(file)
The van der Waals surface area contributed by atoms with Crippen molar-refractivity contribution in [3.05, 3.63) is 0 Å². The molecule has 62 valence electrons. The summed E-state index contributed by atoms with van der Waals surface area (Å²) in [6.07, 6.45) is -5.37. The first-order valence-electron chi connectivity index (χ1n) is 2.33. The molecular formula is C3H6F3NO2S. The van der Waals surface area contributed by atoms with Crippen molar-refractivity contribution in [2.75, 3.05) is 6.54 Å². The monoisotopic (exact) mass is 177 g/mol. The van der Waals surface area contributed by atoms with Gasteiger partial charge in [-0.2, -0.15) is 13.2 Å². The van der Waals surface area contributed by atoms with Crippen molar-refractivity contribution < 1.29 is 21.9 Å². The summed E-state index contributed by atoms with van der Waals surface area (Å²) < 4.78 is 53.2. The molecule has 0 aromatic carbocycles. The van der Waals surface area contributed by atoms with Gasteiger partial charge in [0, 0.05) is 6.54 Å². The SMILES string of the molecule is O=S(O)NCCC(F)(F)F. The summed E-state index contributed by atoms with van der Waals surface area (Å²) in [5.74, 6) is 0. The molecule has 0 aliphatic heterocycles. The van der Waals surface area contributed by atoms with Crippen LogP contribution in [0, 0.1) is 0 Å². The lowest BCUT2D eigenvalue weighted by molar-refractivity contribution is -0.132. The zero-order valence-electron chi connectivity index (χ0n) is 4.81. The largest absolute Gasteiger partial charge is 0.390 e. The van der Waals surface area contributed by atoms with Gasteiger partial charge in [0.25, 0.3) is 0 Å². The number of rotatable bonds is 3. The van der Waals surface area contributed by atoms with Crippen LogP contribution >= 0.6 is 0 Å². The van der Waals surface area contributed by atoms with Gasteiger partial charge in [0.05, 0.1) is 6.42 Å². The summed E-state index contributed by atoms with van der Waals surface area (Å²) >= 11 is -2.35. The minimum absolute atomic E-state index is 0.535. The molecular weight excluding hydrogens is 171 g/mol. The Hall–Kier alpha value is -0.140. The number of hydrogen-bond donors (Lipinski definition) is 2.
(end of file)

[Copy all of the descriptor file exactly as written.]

The van der Waals surface area contributed by atoms with Crippen molar-refractivity contribution in [3.05, 3.63) is 0 Å². The molecule has 62 valence electrons. The summed E-state index contributed by atoms with van der Waals surface area (Å²) in [6.07, 6.45) is -5.37. The first-order valence-electron chi connectivity index (χ1n) is 2.33. The molecular formula is C3H6F3NO2S. The van der Waals surface area contributed by atoms with Crippen molar-refractivity contribution in [2.75, 3.05) is 6.54 Å². The monoisotopic (exact) mass is 177 g/mol. The van der Waals surface area contributed by atoms with Gasteiger partial charge in [-0.2, -0.15) is 13.2 Å². The van der Waals surface area contributed by atoms with Crippen molar-refractivity contribution < 1.29 is 21.9 Å². The summed E-state index contributed by atoms with van der Waals surface area (Å²) < 4.78 is 53.2. The molecule has 0 aromatic carbocycles. The van der Waals surface area contributed by atoms with Gasteiger partial charge in [0, 0.05) is 6.54 Å². The SMILES string of the molecule is O=S(O)NCCC(F)(F)F. The summed E-state index contributed by atoms with van der Waals surface area (Å²) in [5.74, 6) is 0. The molecule has 0 aliphatic heterocycles. The van der Waals surface area contributed by atoms with Crippen LogP contribution in [0, 0.1) is 0 Å². The lowest BCUT2D eigenvalue weighted by molar-refractivity contribution is -0.132. The zero-order valence-electron chi connectivity index (χ0n) is 4.81. The largest absolute Gasteiger partial charge is 0.390 e. The van der Waals surface area contributed by atoms with Gasteiger partial charge in [0.25, 0.3) is 0 Å². The number of rotatable bonds is 3. The van der Waals surface area contributed by atoms with Crippen LogP contribution >= 0.6 is 0 Å². The van der Waals surface area contributed by atoms with Gasteiger partial charge in [0.05, 0.1) is 6.42 Å². The summed E-state index contributed by atoms with van der Waals surface area (Å²) >= 11 is -2.35. The minimum absolute atomic E-state index is 0.535. The molecular weight excluding hydrogens is 171 g/mol. The Hall–Kier alpha value is -0.140. The number of hydrogen-bond donors (Lipinski definition) is 2.